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Start by marking Essentials for Child Development Associates as Want to Read: Want to Read savin. ant to Read. Read by Carol B. Phillips.
Phillips, Carol Brunson, Ed. Essentials for Child Development Associates Working with Young Children. CDA) Professional Preparation Program, this book contains essential information on the basics of good professional practice for early childhood educators. Council for Early Childhood Professional Recognition, Washington, DC. ISBN-1-879891-00-X. It includes self-study activities, checklists, and resources for additional information. Unit 1 provides an overview of the early childhc-Jd teaching profession. e basics of child development are covered in unit 2, while un. .3 offers advice on providing a safe, healthy learning environment.
Council fo. aperback. Essentials for Working with Young Children. Council for Professional Recognition. Essentials for Working with Young Children Paperback.
The Benefits of Creative Play. Every child is born with creative potential.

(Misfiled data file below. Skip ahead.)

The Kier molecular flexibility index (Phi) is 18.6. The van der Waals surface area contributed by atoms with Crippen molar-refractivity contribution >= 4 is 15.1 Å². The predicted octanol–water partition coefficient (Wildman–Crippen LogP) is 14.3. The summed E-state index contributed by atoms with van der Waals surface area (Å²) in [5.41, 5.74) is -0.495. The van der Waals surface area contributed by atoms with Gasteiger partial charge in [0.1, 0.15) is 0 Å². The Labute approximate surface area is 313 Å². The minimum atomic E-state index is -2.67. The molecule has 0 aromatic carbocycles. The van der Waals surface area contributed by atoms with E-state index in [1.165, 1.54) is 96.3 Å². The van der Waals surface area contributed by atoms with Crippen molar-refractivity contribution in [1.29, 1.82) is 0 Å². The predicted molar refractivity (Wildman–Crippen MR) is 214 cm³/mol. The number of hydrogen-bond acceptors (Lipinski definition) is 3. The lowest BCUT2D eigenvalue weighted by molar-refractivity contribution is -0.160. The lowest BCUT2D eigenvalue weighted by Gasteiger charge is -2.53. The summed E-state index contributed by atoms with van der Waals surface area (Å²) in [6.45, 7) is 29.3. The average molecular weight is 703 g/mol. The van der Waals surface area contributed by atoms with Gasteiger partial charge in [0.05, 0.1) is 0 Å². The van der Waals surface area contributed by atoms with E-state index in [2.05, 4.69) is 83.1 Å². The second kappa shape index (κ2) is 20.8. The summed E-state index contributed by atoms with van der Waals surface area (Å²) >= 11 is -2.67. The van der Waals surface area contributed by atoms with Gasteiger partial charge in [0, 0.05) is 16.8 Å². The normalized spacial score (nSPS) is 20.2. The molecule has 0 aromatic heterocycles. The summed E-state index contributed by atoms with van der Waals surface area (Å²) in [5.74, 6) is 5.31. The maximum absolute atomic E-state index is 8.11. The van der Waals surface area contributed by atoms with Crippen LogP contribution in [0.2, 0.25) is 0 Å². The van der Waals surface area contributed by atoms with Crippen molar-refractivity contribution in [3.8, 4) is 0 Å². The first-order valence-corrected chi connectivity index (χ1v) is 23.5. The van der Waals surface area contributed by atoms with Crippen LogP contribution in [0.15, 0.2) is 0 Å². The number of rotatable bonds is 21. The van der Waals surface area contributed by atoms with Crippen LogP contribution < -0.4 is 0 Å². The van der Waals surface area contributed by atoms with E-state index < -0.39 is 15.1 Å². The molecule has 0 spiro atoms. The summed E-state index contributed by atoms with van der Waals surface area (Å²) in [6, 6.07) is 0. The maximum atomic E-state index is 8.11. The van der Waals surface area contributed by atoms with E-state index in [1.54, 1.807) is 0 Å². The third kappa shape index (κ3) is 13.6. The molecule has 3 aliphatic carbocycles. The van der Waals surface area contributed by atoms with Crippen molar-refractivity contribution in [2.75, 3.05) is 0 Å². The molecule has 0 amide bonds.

The Child Development Associate (CDA) Credential is the most widely recognized credential in early childhood education (ECE) in the . The credential is awarded by the Council for Professional Recognition. To earn a CDA, applicants must demonstrate their competency in areas which support the healthy growth and development of children, both in center-based care, and in home visiting programs.
TEXTBOOKS: Day, Carol B. 2004. Essentials for Child Development Associates. Provide support for children to express creativity. Describe how the use of space and materials aid in children’s expression of creativity. 3. Describe the CDA process. Council for Early Childhood Professional Recognition. a. Define terms associated with the CDA process. b. Outline stages of assessment. c. Summarize the six competency goals and their thirteen functional areas. 4. Develop general observation skills. Analyze types of observation techniques. Observe and record children’s development.
Phillips, C. (1991). Whitebook, . Howes, . & Phillips, D. (1989). Who cares? Child care teachers and the quality of care in America, final report. Oakland, CA: Child Care Employee Project. Washington, DC: Council for Early Childhood Professional Preparation. Paternal involvement: Levels, sources, and consequences. In M. E. Lamb (E., The role of the father in child development (pp. 66-103). New York: John Wiley & Sons, In. oogle Scholar. Powell, D. R. (1978). Sakai, . & Howes, C. (1997).